Vitamin B3: Benefits, Sources, Deficiencies

Vitamin B3 plays a number of roles in the well being of one’s health. In the early 1900’s, when pellagra was a major concern in South America, doctors used brewer’s yeast for its cure. 

This brewer’s yeast contains Vitamin B3, and today it is an important constituent in treating mental illness and preventing heart diseases. Pellagra typified “the four D’s:” diarrhoea, dermatitis, dementia, and subsequently death.

Vitamin B3 is also water-soluble and is a part of the Vitamin B complex group. It is important to the metabolic processes in the body and is an essential component for growth.This vitamin can be obtained from the diet or produced in small quantities from the amino acid, tryptophan.

It was in 1937 that biochemist Conrad Elvehjem discovered nicotinic acid in fresh meat and yeast. This compound is Vitamin B3 and is also known as niacin.

Vitamin B3 boosts the metabolism of fats, thereby reducing cholesterol levels. It is the core for the chemical foundation of nicotinamide adenine dinucleotide, which is pivotal in oxidizing food molecules for energy.

Benefits of Vitamin B3

The oxidation of adrenochrome is prevented by vitamin B3. Adrenochrome is a neurotoxic chemical in the brain, which causes hallucinations. It is also proven that the niacin form of Vitamin B3 scales down the levels of cholesterol in the human body. 

A few of the health benefits of this vitamin are listed below:

a) Cholesterol – While Vitamin B3 has undeniable effects on other blood fats, it also brings down low-density lipoprotein (LDL) cholesterol, very-low-density lipoprotein (VLDL) cholesterol, triglycerides and lipoprotein A

Each of these is linked to coronary artery diseases. Moreover, the vitamin augments the levels of high-density lipoprotein cholesterol.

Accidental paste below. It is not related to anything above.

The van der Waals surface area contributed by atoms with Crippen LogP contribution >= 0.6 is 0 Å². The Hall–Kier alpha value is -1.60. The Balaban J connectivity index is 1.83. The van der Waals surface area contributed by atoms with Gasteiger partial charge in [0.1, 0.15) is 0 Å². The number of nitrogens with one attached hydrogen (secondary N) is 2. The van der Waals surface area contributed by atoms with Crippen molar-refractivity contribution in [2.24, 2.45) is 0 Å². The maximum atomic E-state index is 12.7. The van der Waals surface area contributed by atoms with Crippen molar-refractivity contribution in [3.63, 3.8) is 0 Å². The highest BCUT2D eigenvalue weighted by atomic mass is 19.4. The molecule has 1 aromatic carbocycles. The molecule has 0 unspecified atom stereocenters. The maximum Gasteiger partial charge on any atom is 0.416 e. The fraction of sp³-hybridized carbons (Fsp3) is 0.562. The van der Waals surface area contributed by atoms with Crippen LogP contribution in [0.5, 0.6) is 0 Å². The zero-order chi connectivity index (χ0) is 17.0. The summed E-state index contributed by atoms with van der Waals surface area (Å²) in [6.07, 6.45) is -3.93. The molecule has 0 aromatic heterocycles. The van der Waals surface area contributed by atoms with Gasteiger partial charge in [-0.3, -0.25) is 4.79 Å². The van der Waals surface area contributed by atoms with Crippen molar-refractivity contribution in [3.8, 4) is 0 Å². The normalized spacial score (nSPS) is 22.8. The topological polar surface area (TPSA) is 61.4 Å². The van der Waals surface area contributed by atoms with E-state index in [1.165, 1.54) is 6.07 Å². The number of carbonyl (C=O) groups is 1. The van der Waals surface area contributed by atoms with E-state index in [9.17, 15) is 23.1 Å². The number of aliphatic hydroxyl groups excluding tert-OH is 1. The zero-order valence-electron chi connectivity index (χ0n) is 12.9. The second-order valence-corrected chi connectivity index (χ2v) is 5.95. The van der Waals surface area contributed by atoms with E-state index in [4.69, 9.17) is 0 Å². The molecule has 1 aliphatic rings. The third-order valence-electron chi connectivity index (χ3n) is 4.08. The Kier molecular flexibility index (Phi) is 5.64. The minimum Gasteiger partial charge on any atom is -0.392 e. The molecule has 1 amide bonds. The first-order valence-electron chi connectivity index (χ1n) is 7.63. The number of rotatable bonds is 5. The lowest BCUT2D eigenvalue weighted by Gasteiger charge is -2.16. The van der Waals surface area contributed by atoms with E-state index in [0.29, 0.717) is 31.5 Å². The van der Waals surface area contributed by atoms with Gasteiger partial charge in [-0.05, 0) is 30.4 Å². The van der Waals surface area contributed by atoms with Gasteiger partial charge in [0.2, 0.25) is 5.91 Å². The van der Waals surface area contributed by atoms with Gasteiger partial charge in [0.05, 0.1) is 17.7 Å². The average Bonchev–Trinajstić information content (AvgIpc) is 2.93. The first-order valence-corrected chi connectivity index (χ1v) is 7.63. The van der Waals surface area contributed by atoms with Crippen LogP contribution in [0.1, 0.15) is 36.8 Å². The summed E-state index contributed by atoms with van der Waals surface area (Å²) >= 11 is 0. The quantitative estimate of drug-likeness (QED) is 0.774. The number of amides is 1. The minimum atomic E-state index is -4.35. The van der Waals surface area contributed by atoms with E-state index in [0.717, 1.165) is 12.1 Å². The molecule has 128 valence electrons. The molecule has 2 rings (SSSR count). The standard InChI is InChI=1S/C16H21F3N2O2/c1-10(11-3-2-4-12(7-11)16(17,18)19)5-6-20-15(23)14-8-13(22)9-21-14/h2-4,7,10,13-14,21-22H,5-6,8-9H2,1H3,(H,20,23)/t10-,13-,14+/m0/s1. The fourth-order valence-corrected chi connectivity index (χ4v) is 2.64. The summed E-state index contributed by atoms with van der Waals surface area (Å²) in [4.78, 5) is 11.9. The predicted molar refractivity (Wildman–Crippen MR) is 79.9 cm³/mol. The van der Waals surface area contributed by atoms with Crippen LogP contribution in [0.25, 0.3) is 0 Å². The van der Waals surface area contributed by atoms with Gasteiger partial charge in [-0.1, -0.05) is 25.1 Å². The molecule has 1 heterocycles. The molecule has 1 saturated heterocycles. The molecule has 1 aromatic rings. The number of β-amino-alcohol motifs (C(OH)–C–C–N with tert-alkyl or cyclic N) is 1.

b) Schizophrenia – Abram Hoffer and his colleagues found that the vitamin breaks down a neurotoxin named adrenochrome resulting in the prevention of hallucinations and delusions in patients affected with schizophrenia. It can also suppress hallucination in people consuming LSD or mind wavering drugs.

c) Alzheimer’s disease – On tracking the health of 3718 elderly men and women by the doctors of the Rush Institute for Healthy Aging in Chicago, it was observed that people who consumed Vitamin B3 most were 80% less prone to contract Alzheimer’s. A recent study on animals at the University of California has indicated that vitamin B3 improves memory.

d) Gene Repair – A vital DNA repair enzyme called poly (ADP-ribose) polymerase, or PARP, requires Vitamin B3 as a co-agent. The British Journal of Nutrition published the findings of a study showing that a supplemental with constituents of Vitamin B3 (50mg), B2 (10mg) and coenzyme Q10 (100mg) increases the PARP motion and is helpful in gene repairs in women affected by breast cancer.

Research has claimed that Vitamin B3 reduces atherosclerosis or the hardening of the arteries. Niacin lowers the risk of a second heart attack in people who have already suffered one. It is also an FDA-approved healing agent for pellagra and has also been effective in treating many other health issues.

Sources of Vitamin B3

Vitamin B3, or niacin, is an indispensable vitamin required for fat processing, reducing cholesterol levels and balancing blood sugar levels in humans. 

Niacin is available naturally in many foods, including meat, poultry, fish, eggs and green vegetables.

Avocado, sunflower seeds, fresh green peas, mushrooms, beef, peanuts, pork,

shrimp, sardines, tuna, salmon, turkey, brown rice, and kidney beans are classified as rich in vitamin B3. Many products come reinforced with niacin during manufacture.

Deficiencies of Vitamin B3

Not having food that is rich in vitamin B3 can have an adverse effect on the body, as it is vital for the overall growth and the nervous system. Deficiency of vitamin B3 can lead to spells of debility of the whole body and muscles. 

There may be a loss of appetite or problems related to digestion. Other symptoms that are associated with lack of vitamin B3 are skin lesions, diarrhoea, confusion, insomnia, vomiting, depression, fatigue, canker sores and pellagra.

Though this deficiency is rare today in most places, it is still prevalent in countries where corn is the major cereal, as it is low in tryptophan, and is not easily absorbed by the body. This is also prevalent where maize is eaten.

Precautions should be taken when treating the deficiency of Vitamin B3, as intake in large dosages may result in a rise in the sugar levels and liver enzyme levels, though it is a temporary state. It can also upset the stomach if not consumed as per the advice of an expert.

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